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Forcepoint Security Labs™ brings together researchers, engineers and thought leaders from around the world to discover, investigate, report and – ultimately – protect our customers from sophisticated, evasive and evolving Web- and email-based threats.

Find out more about the work we do through our blogs, annual reports, conference presentations and podcasts.

In a similar fashion to the Jaff ransomware, Forcepoint Security Labs have observed another piece of ransomware called “Scarab” being pushed by the infamous Necurs botnet. The massive email campaign started at approximately 07:30 UTC and is active as of 13:30 today, totalling over 12.5 million emails captured so far.

The graph below shows the per-hour volume of Scarab/Necurs emails blocked by Forcepoint between 07:00 and 12:00 UTC:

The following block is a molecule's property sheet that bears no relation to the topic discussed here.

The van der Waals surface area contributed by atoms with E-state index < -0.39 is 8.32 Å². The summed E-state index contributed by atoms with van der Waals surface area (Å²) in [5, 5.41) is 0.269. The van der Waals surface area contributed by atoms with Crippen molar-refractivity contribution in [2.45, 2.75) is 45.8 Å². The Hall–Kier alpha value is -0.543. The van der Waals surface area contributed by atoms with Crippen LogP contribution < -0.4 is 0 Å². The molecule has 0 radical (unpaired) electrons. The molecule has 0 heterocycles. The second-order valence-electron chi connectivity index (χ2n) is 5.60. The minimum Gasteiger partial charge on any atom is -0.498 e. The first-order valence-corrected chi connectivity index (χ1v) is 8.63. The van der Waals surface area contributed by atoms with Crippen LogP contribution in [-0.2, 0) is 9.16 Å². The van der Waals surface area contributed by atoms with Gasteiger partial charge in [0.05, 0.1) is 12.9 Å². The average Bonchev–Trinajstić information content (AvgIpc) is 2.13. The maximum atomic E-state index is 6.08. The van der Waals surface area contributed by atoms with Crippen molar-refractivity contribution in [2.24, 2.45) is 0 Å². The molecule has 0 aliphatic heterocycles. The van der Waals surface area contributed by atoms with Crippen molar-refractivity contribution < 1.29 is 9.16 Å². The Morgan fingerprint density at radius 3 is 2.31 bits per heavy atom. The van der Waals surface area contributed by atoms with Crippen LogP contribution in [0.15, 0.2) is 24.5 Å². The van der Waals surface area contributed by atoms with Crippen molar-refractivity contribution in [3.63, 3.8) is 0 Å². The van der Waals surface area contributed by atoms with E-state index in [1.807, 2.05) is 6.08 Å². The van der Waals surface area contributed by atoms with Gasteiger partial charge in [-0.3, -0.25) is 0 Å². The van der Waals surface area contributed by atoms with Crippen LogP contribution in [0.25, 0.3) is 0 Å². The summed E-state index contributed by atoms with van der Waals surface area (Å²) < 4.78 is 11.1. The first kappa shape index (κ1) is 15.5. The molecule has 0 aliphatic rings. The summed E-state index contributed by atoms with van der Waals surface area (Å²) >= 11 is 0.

Figure 1: Scarab/Necurs emails intercepted per hour

Based on our telemetry, the majority of the traffic is being sent to the .com top level domain (TLD). However...

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As we round out what has been one of the most impactful years in cyber security we are pleased to announce the Forcepoint Security Labs’ cyber security predictions report for the forthcoming year.

Subject matter experts across our global Security Labs, Innovation Labs, CTO and CISO teams have pooled their collective insights to give you an accurate insight into the landscape of the future.  We have dived into the current threat landscape, looked at business challenges on the horizon and surveyed enterprise leaders to arrive at what we think are key areas of risk that will present themselves in 2018 and beyond.


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On 24 October 2017 Bad Rabbit – the third ‘major’ ransomware outbreak of the year – made headlines as it affected large numbers of machines, predominantly in Eastern Europe.

The malware bears many similarities to the Petya - AKA NotPetya, GoldenEye, ExPetr, Petrwrap - attack from June (éjà-vu-petya-ransomware-appears-smb-propagation-capabilities): the ransom messages are very similar in both content and style, the ransom demand is for a similar amount (USD $300 in June versus BTC 0.05 – approximately $280 at current prices), and it attempts to move laterally once inside a network....